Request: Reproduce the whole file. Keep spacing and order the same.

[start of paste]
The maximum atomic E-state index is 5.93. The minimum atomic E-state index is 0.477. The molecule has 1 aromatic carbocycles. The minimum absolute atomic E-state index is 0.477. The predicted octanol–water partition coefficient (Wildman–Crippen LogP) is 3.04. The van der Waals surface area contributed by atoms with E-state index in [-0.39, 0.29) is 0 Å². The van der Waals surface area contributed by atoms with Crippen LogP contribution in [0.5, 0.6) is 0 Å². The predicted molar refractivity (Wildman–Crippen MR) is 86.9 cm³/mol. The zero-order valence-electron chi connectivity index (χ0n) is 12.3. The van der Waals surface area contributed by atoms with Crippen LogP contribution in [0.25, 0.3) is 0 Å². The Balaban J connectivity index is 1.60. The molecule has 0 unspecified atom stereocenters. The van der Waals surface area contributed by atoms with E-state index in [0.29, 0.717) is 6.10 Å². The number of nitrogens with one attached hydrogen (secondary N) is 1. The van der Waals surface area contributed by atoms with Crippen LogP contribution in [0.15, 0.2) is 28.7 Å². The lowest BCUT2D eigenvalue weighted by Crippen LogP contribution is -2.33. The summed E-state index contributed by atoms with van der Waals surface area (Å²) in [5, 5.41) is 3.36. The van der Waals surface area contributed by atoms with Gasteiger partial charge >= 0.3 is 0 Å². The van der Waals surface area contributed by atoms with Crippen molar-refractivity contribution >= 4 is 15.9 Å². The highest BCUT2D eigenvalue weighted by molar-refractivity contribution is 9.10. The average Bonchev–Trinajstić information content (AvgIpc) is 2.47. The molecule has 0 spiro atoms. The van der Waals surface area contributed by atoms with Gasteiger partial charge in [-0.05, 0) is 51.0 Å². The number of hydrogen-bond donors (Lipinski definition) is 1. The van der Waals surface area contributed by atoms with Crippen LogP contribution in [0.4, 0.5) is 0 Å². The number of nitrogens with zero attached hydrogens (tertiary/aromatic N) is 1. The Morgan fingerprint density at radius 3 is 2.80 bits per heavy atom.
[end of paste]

The maximum atomic E-state index is 5.93. The minimum atomic E-state index is 0.477. The molecule has 1 aromatic carbocycles. The minimum absolute atomic E-state index is 0.477. The predicted octanol–water partition coefficient (Wildman–Crippen LogP) is 3.04. The van der Waals surface area contributed by atoms with E-state index in [-0.39, 0.29) is 0 Å². The van der Waals surface area contributed by atoms with Crippen LogP contribution in [0.5, 0.6) is 0 Å². The predicted molar refractivity (Wildman–Crippen MR) is 86.9 cm³/mol. The zero-order valence-electron chi connectivity index (χ0n) is 12.3. The van der Waals surface area contributed by atoms with Crippen LogP contribution in [0.25, 0.3) is 0 Å². The Balaban J connectivity index is 1.60. The molecule has 0 unspecified atom stereocenters. The van der Waals surface area contributed by atoms with E-state index in [0.29, 0.717) is 6.10 Å². The number of nitrogens with one attached hydrogen (secondary N) is 1. The van der Waals surface area contributed by atoms with Crippen LogP contribution in [0.15, 0.2) is 28.7 Å². The lowest BCUT2D eigenvalue weighted by Crippen LogP contribution is -2.33. The summed E-state index contributed by atoms with van der Waals surface area (Å²) in [5, 5.41) is 3.36. The van der Waals surface area contributed by atoms with Gasteiger partial charge >= 0.3 is 0 Å². The van der Waals surface area contributed by atoms with Crippen molar-refractivity contribution >= 4 is 15.9 Å². The highest BCUT2D eigenvalue weighted by molar-refractivity contribution is 9.10. The average Bonchev–Trinajstić information content (AvgIpc) is 2.47. The molecule has 0 spiro atoms. The van der Waals surface area contributed by atoms with Gasteiger partial charge in [-0.05, 0) is 51.0 Å². The number of hydrogen-bond donors (Lipinski definition) is 1. The van der Waals surface area contributed by atoms with Crippen LogP contribution in [0.4, 0.5) is 0 Å². The number of nitrogens with zero attached hydrogens (tertiary/aromatic N) is 1. The Morgan fingerprint density at radius 3 is 2.80 bits per heavy atom.